The striking art (pun intended) for The Criterion Collection’s Bruce Lee: His Greatest Hits is so eye-catching that I spotted it nearly hidden in the DVD bin at my favorite retailer. I thought, This is really incredible artwork! I wonder who did it.
Enter Gian Galang, an artist with a unique style and the ability to produce artwork that conveys the energy and action of martial arts. Recently, Galang spoke with Black Belt about his interest in visual art and martial arts, along with how he transitioned from corporate America to the art world.
The desire to create is one that great artists are born with, and Gian Galang is no different. “I’ve been drawing ever since I can remember, but my influences have always been a little bit martial arts-based,” he said.
Those influences were a perfect combination of time and place. “A lot of kids growing up in my generation — I was born in ’86 — were heavily influenced by cartoons, comic books and video games like Ninja Turtles, Street Fighter and Mortal Kombat,” he said. “Also, I lived in Hong Kong until I was 10, so Jackie Chan and Bruce Lee movies were on all the time. These were the kinds of things I drew when I was a kid.”
While watching cool animation and playing video games are part of Gian Galang’s background, so are years of studying real martial arts. “I did karate when I was a kid,” he said. “I did a martial art called chun kuk do.” Chun kuk do, of course, is the system Chuck Norris created.
In addition, Galang also studied Brazilian jiu-jitsu and krav maga before finding a martial art that clicked for him. “When I got into college, I did muay Thai,” he said. “I really enjoyed that. That pretty much took over, and I’ve been doing it ever since — until the start of the pandemic.”
Like most martial arts students, Gian Galang has had to deal with the challenge of returning to regular training after the forced break and restrictions brought on by COVID-19. “It’s just been weird,” he said. “I haven’t been back to a martial arts gym for two years now.”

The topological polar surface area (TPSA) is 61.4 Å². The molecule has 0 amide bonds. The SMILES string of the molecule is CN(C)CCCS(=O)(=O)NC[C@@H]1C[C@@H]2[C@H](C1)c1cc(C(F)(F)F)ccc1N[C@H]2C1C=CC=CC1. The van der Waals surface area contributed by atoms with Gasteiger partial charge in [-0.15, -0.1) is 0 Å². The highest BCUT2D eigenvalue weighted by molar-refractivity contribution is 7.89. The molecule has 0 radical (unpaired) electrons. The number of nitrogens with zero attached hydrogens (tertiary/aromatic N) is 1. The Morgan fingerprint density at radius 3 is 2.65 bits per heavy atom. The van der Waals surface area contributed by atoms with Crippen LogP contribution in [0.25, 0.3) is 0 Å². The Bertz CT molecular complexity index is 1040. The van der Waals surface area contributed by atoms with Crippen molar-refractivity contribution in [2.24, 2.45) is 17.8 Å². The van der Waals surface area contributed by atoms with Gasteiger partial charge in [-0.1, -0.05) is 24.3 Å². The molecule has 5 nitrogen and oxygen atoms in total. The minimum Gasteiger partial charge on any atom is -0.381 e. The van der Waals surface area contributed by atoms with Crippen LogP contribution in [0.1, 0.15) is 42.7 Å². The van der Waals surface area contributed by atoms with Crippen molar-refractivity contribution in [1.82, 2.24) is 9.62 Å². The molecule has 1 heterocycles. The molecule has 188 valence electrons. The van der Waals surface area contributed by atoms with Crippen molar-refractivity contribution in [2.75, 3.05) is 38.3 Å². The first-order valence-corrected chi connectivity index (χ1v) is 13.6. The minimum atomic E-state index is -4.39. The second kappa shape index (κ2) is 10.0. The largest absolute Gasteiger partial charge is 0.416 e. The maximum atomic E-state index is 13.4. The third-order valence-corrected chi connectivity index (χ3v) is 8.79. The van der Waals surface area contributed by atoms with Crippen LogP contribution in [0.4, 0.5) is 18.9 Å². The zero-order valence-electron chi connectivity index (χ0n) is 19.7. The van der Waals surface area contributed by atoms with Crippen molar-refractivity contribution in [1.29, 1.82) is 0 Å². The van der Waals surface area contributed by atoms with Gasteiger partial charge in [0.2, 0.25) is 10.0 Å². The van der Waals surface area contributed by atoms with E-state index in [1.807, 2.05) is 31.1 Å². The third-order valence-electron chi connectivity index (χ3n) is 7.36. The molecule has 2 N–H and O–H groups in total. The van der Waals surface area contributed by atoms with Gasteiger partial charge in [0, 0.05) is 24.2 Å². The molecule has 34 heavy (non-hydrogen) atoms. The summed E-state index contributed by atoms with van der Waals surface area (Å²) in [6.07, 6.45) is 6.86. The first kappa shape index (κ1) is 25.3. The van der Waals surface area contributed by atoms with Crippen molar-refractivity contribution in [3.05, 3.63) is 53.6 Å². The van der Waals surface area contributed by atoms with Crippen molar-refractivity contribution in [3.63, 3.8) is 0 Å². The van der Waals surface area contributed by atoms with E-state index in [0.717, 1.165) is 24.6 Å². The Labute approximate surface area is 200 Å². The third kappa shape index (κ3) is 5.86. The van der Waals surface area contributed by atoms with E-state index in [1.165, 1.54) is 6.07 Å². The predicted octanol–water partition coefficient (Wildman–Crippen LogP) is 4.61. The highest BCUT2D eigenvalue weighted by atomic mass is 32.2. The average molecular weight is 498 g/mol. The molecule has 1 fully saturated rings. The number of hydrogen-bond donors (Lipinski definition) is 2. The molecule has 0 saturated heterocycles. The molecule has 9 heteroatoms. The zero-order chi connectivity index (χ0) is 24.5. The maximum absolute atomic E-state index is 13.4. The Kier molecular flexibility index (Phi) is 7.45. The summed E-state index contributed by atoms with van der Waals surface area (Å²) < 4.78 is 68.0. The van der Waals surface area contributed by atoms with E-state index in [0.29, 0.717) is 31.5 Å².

But he’s hopeful about training again. “Maybe that time is coming soon,” he said.
Although Gian Galang is a full-time artist who now creates his own pieces, it didn’t start that way. “I worked in advertising as an art director for seven years,” he said.
Like many people who aspire to make their passion their livelihood, he had to find time for his artwork after hours. “I would do small projects on the side, and it was basically just drawing my favorite UFC fighters, just making fan art,” he said.
Galang’s unique brand of fan art became popular among MMA aficionados on various platforms like Tumblr, Reddit and Twitter. Through his social media presence, he got his first break.
“Actually, the first thing that kind of blew up for me was when I did an illustration of Mark Hunt, who’s one of my favorite fighters, and he used that photo as his Facebook profile,” Galang said. “I was like blown away. After I got a little bit of online MMA recognition, I got the opportunity to work for Vice’s fight publication at the time: Fightland.”
For many, whether trying to become an artist or pursue some other goal, the choice of when to jump ship and start on their own is a tricky one. For Gian Galang, the choice was clear: “It came to a point about two years in, after doing this on the side, where I was getting enough work where if I didn’t quit my job, I’d be turning down stuff,” he said. “So it was kind of like now or never — or else I’ll be hurting my illustration career if I stay here.”
The technique Gian Galang uses for his artwork is not dissimilar from many of the lessons Black Belt readers likely have learned from their own martial arts experience. The mindset involved in punching, kicking and striking with a sword, he said, is like that of using a brush.
“One of the things you learn as an illustrator is they teach you about conviction in your strokes,” he said. “Usually, you can tell the difference between an amateur illustrator and a professional with the conviction in their strokes. What you’ll see with a lot of amateur artists or beginner-level illustrators who are trying to do something like representational art is it’ll feel a little muddy or a little bit soft because [they are] trying to be a little bit too careful.
“And that was something we were taught in illustration, too — just go for the conviction of the strokes, and you can always put something else on top of it if you mess it up. But when you make bold decisions, it’ll really come across a little harder, rather than trying to, like … make stuff muddy is what would happen if you don’t have conviction.”
To experience Gian Galang’s art, check out his second solo gallery show Form & Fury: The Art of Wushu. It runs from May 14-29, 2022, at Gallery Nucleus in Los Angeles.
Art Show: gallerynucleus.com
Gian Galang Website: giangalang.com
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